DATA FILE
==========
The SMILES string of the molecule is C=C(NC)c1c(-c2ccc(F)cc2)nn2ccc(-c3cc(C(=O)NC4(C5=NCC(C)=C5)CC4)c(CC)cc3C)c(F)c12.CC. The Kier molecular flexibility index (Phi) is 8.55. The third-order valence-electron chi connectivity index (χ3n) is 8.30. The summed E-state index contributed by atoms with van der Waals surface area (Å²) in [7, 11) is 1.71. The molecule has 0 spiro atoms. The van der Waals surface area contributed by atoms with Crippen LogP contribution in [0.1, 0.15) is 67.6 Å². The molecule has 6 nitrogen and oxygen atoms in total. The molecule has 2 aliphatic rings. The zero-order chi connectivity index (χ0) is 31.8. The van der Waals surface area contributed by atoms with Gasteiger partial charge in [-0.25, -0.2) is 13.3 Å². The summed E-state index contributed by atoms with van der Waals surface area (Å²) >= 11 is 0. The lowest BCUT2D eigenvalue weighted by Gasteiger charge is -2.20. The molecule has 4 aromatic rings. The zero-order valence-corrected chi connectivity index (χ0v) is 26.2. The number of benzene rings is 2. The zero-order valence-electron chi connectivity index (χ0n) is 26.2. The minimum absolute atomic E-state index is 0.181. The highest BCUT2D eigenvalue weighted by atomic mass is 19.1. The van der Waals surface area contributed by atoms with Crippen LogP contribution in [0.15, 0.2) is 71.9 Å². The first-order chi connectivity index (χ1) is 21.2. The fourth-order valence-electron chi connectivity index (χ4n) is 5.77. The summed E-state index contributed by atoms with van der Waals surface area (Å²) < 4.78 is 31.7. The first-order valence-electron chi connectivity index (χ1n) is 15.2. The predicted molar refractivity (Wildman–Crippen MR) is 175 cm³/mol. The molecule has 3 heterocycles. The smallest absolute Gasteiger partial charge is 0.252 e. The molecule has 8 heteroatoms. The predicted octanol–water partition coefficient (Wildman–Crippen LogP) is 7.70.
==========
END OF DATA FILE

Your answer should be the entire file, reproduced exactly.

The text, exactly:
The SMILES string of the molecule is C=C(NC)c1c(-c2ccc(F)cc2)nn2ccc(-c3cc(C(=O)NC4(C5=NCC(C)=C5)CC4)c(CC)cc3C)c(F)c12.CC. The Kier molecular flexibility index (Phi) is 8.55. The third-order valence-electron chi connectivity index (χ3n) is 8.30. The summed E-state index contributed by atoms with van der Waals surface area (Å²) in [7, 11) is 1.71. The molecule has 0 spiro atoms. The van der Waals surface area contributed by atoms with Crippen LogP contribution in [0.1, 0.15) is 67.6 Å². The molecule has 6 nitrogen and oxygen atoms in total. The molecule has 2 aliphatic rings. The zero-order chi connectivity index (χ0) is 31.8. The van der Waals surface area contributed by atoms with Gasteiger partial charge in [-0.25, -0.2) is 13.3 Å². The summed E-state index contributed by atoms with van der Waals surface area (Å²) >= 11 is 0. The lowest BCUT2D eigenvalue weighted by Gasteiger charge is -2.20. The molecule has 4 aromatic rings. The zero-order valence-corrected chi connectivity index (χ0v) is 26.2. The number of benzene rings is 2. The zero-order valence-electron chi connectivity index (χ0n) is 26.2. The minimum absolute atomic E-state index is 0.181. The highest BCUT2D eigenvalue weighted by atomic mass is 19.1. The van der Waals surface area contributed by atoms with Crippen LogP contribution in [0.15, 0.2) is 71.9 Å². The first-order chi connectivity index (χ1) is 21.2. The fourth-order valence-electron chi connectivity index (χ4n) is 5.77. The summed E-state index contributed by atoms with van der Waals surface area (Å²) < 4.78 is 31.7. The first-order valence-electron chi connectivity index (χ1n) is 15.2. The predicted molar refractivity (Wildman–Crippen MR) is 175 cm³/mol. The molecule has 3 heterocycles. The smallest absolute Gasteiger partial charge is 0.252 e. The molecule has 8 heteroatoms. The predicted octanol–water partition coefficient (Wildman–Crippen LogP) is 7.70.